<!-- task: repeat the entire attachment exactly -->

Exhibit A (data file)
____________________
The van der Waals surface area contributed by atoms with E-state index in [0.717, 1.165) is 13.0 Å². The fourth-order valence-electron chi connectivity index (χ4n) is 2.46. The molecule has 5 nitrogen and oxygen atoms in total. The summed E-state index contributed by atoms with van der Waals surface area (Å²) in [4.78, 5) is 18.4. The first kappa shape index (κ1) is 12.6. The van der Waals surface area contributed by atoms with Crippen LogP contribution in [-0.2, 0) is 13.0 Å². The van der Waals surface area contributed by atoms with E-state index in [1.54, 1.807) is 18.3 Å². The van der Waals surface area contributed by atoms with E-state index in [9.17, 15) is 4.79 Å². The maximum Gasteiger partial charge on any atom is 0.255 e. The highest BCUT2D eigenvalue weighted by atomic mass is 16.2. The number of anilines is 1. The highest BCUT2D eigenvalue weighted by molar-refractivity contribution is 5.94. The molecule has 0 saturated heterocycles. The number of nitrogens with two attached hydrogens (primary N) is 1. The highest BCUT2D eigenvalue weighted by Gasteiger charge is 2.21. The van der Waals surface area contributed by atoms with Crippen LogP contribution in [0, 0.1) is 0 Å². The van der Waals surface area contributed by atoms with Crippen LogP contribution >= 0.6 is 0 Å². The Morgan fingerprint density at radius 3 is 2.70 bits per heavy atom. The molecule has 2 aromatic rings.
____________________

The van der Waals surface area contributed by atoms with E-state index in [0.717, 1.165) is 13.0 Å². The fourth-order valence-electron chi connectivity index (χ4n) is 2.46. The molecule has 5 nitrogen and oxygen atoms in total. The summed E-state index contributed by atoms with van der Waals surface area (Å²) in [4.78, 5) is 18.4. The first kappa shape index (κ1) is 12.6. The van der Waals surface area contributed by atoms with Crippen LogP contribution in [-0.2, 0) is 13.0 Å². The van der Waals surface area contributed by atoms with E-state index in [1.54, 1.807) is 18.3 Å². The van der Waals surface area contributed by atoms with E-state index in [9.17, 15) is 4.79 Å². The maximum Gasteiger partial charge on any atom is 0.255 e. The highest BCUT2D eigenvalue weighted by atomic mass is 16.2. The number of anilines is 1. The highest BCUT2D eigenvalue weighted by molar-refractivity contribution is 5.94. The molecule has 0 saturated heterocycles. The number of nitrogens with two attached hydrogens (primary N) is 1. The highest BCUT2D eigenvalue weighted by Gasteiger charge is 2.21. The van der Waals surface area contributed by atoms with Crippen LogP contribution in [0, 0.1) is 0 Å². The van der Waals surface area contributed by atoms with Crippen LogP contribution >= 0.6 is 0 Å². The Morgan fingerprint density at radius 3 is 2.70 bits per heavy atom. The molecule has 2 aromatic rings.